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Brain Res Mol Brain Res. 2005 Apr 27;135(1-2):112-21.

Effects of AAV-2-mediated aspartoacylase gene transfer in the tremor rat model of Canavan disease.

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1
Cell and Gene Therapy Center, UMDNJ-Robert Wood Johnson Medical School, 401 Haddon Avenue, Suite #395, Camden, NJ 08103, USA. scott.mcphee@umdnj.edu

Abstract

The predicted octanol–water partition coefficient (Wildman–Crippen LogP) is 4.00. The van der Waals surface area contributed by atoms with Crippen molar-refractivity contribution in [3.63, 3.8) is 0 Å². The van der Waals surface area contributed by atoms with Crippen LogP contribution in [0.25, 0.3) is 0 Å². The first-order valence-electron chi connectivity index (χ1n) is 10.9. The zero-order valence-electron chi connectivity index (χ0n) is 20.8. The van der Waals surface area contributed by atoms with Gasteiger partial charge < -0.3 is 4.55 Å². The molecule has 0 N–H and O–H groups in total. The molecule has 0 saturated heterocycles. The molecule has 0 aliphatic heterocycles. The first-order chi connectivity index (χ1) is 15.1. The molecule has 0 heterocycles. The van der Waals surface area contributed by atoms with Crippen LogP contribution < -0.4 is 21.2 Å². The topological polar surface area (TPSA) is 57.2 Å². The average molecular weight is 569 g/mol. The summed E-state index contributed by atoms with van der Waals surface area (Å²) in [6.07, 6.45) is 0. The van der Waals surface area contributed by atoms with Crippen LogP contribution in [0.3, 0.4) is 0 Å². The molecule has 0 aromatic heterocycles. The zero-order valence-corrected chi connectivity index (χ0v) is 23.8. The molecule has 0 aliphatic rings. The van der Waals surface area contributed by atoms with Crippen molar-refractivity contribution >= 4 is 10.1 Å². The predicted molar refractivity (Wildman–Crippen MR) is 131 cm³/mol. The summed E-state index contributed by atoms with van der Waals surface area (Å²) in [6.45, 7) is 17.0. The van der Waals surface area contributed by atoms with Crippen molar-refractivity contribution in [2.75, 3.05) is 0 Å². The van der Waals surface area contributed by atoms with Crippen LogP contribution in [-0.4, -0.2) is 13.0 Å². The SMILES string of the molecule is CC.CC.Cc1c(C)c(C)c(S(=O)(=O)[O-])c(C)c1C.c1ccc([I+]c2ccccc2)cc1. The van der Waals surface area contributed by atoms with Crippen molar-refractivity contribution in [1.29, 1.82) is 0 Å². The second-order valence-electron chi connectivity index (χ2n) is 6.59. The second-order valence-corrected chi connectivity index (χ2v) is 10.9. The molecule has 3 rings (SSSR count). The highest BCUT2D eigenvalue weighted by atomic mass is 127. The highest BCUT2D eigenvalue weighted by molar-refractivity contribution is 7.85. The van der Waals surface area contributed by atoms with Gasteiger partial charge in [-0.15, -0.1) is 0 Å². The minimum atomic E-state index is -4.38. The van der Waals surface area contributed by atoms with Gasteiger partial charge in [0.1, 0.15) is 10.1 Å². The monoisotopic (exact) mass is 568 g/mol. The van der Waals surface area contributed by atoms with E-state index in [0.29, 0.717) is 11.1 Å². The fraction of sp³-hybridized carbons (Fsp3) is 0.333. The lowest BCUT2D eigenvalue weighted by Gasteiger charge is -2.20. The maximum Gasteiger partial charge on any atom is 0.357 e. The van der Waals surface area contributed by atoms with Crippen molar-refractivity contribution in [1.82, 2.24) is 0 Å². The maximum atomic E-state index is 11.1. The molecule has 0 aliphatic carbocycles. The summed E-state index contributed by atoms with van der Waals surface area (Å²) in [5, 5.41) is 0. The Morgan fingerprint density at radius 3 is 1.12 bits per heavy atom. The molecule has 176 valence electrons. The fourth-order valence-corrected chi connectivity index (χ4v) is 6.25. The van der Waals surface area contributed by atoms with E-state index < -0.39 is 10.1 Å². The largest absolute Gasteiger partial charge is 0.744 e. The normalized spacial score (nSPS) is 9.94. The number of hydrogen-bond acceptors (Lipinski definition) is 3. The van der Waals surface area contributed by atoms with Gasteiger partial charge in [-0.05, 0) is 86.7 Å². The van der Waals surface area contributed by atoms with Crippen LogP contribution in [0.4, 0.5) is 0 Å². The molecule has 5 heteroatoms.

The tremor rat is a spontaneous epilepsy model with a seizure phenotype caused by a deletion in the aspartoacylase (ASPA) gene. The absence of ASPA expression in these animals results in undetectable levels of enzyme activity and the accumulation of the substrate N-acetyl-aspartate (NAA) in brain, leading to generalized myelin vacuolation and severe motor and cognitive impairment. In support of human gene therapy for CD, recombinant adeno-associated viral vector (AAV-2) expressing ASPA was stereotactically delivered to the tremor rat brain and effects on the mutant phenotype were measured. AAV-ASPA gene transfer resulted in elevated aspartoacylase bioactivity compared to untreated mutant animals and elicited a significant decrease in the pathologically elevated whole-brain NAA levels. Assessment of motor function via quantitative rotorod testing demonstrated that rats injected with AAV-ASPA significantly improved on tests of balance and coordinated locomotion compared to animals receiving control vectors. This study provides evidence that AAV-2-mediated aspartoacylase gene transfer to the brain improves biochemical and behavioral deficits in tremor rat mutants (tm/tm) and supports the rationale of human gene transfer for Canavan disease.

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